The entire concept of selling apparels or fashion directly to shoppers sounds simple and interesting too! Getting closer to the consumer is always a great strategy for any brand. The success of a brand is the degree to which it is able to win the hearts of consumers and further enhance its list of loyal consumers. It not only increases the timeliness of customer feedback, thereby helping in more nimble product changes, but also brings higher profit margins. Besides, it also builds loyalty through inclusive product branding.
But how frequently it happens today represents a major shift in retail. Over the last several years, fashion retailers that collected brands under a single roof played a lead role in determining which fashion brands were bought by shoppers or, for that matter, which brands were shoppers interested in – going a long way then to shape their images.
Yes, lots of fashion labels have their own stores, but to set up a worldwide network of stores to reach all prospective customers is an arduous task and expensive too. However, much has changed in the last decade wherein owing to the rapid emergence of e-commerce and social media, brands have been successful in connecting and selling Direct to Customer (DTC) cutting out all retailers or so-called middlemen on the way.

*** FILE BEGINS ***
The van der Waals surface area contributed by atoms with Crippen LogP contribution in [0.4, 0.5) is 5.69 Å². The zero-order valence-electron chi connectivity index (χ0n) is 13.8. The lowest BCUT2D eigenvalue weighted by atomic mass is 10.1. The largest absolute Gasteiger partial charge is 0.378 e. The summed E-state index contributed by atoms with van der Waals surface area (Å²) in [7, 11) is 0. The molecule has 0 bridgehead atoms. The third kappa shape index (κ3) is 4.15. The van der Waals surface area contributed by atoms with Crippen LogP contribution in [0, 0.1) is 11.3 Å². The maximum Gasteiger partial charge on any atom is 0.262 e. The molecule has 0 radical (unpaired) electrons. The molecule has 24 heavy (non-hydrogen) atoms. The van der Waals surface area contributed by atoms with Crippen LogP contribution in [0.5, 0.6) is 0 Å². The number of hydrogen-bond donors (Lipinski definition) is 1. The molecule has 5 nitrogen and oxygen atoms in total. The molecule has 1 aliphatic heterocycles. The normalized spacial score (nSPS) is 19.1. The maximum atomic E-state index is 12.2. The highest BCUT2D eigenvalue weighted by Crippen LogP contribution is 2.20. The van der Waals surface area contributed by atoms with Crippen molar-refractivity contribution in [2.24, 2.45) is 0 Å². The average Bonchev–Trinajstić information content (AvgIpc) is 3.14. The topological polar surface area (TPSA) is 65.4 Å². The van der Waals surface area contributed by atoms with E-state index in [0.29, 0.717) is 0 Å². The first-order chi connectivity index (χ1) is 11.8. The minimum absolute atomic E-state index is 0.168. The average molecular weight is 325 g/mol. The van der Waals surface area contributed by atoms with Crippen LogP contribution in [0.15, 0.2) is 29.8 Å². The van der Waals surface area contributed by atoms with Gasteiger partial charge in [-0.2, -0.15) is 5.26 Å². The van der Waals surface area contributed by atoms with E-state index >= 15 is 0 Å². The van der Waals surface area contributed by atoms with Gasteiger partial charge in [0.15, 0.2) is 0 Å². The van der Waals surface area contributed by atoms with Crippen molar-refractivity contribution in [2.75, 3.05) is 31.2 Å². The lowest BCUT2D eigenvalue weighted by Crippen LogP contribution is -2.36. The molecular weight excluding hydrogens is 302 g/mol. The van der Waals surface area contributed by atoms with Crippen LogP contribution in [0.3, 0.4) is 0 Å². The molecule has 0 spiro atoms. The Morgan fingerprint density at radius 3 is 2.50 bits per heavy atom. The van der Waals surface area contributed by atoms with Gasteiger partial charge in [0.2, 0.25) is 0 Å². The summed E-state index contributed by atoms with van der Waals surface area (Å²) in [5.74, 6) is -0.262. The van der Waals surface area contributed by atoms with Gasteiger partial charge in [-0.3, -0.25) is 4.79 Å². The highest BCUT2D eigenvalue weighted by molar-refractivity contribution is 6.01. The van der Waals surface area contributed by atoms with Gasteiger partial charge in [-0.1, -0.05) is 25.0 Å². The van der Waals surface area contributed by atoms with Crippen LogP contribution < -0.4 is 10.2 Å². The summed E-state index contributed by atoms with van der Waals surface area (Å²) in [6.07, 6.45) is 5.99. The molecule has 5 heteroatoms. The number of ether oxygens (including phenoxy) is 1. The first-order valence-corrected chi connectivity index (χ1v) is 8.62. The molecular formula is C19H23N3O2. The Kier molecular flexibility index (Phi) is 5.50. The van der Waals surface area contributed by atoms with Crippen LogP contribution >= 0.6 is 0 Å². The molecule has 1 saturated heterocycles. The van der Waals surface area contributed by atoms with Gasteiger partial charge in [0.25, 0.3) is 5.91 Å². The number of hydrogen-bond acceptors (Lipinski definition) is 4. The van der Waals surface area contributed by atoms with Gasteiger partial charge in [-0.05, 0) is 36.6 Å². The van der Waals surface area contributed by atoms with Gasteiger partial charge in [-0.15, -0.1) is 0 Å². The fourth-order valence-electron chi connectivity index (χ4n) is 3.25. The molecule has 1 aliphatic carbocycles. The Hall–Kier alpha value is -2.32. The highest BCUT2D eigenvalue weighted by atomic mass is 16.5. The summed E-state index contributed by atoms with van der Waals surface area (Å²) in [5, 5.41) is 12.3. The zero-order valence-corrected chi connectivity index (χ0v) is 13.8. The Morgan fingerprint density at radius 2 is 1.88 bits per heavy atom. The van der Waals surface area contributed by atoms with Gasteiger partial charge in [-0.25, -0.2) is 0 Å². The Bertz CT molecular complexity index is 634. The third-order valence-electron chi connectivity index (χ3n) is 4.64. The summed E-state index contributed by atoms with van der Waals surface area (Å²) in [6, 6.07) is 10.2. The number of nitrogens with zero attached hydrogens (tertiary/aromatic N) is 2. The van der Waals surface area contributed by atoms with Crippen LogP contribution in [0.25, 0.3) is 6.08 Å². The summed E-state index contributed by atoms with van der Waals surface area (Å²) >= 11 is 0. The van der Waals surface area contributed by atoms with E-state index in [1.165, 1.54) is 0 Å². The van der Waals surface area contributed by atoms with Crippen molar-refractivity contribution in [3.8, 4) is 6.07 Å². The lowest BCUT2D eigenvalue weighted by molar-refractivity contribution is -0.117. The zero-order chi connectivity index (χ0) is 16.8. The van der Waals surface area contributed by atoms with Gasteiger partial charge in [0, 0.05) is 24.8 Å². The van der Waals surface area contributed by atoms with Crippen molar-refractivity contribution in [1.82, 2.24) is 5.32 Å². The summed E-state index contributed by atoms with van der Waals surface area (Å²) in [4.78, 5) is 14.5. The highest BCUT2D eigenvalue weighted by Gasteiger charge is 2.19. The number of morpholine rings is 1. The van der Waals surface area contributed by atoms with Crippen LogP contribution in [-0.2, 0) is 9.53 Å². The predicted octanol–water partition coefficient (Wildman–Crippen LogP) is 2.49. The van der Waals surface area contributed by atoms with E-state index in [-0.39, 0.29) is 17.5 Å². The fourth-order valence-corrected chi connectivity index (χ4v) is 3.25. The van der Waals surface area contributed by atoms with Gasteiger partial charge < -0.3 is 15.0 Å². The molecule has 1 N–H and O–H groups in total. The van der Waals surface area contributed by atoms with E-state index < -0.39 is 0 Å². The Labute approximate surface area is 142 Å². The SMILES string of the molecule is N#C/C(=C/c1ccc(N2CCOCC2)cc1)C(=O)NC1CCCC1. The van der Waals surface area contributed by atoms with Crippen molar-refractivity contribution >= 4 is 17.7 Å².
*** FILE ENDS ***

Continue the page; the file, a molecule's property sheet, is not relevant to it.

The pivot to include more digital innovation means more fashion brands have embraced DTC strategies to gain a substantial share of their sales back from retailers and wholesale partners – and most importantly to control each point of interaction that a consumer has with her/his shopping experience.
In fact, over the last few years, there’s been a rapid shift in consumer behaviour towards digital shopping – and the pandemic-hit 2020 and 2021 have only further enhanced it. Direct online sales saw strong growth in 2020, with DTC sales surging by 24.3 per cent in the US alone. The same trend is seen throughout Europe. And fashion brands have been leading the race…
So, it wasn’t surprising at all when US sportswear giant Nike, a brand valued at nearly US $ 35 billion, saw DTC sales account for an estimated 33.1 per cent of their revenues in 2020. What was notable was that back in 2011, DTC sales were only 13.5 per cent of total Nike revenues. By emphasising on digital innovation and app downloads, Nike has steadily increased its move to e-commerce and DTC sales in less than 10 years. ‘Just Do It’ is what Nike believes in and it seems to be ‘doing it’ quite well.
In 2011, DTC sales made up 16 per cent of Nike brand revenues, or US $ 2.9 billion of the total US $ 18.1 billion its namesake brand generated that year. However, by the end of Nike’s fiscal 2020, the number had jumped to an impressive 35 per cent, or US $ 12.4 billion. Here, one also needs to consider that the brand’s revenues too had grown over the decade to US $ 35.6 billion (or US $ 37.4 billion company-wide).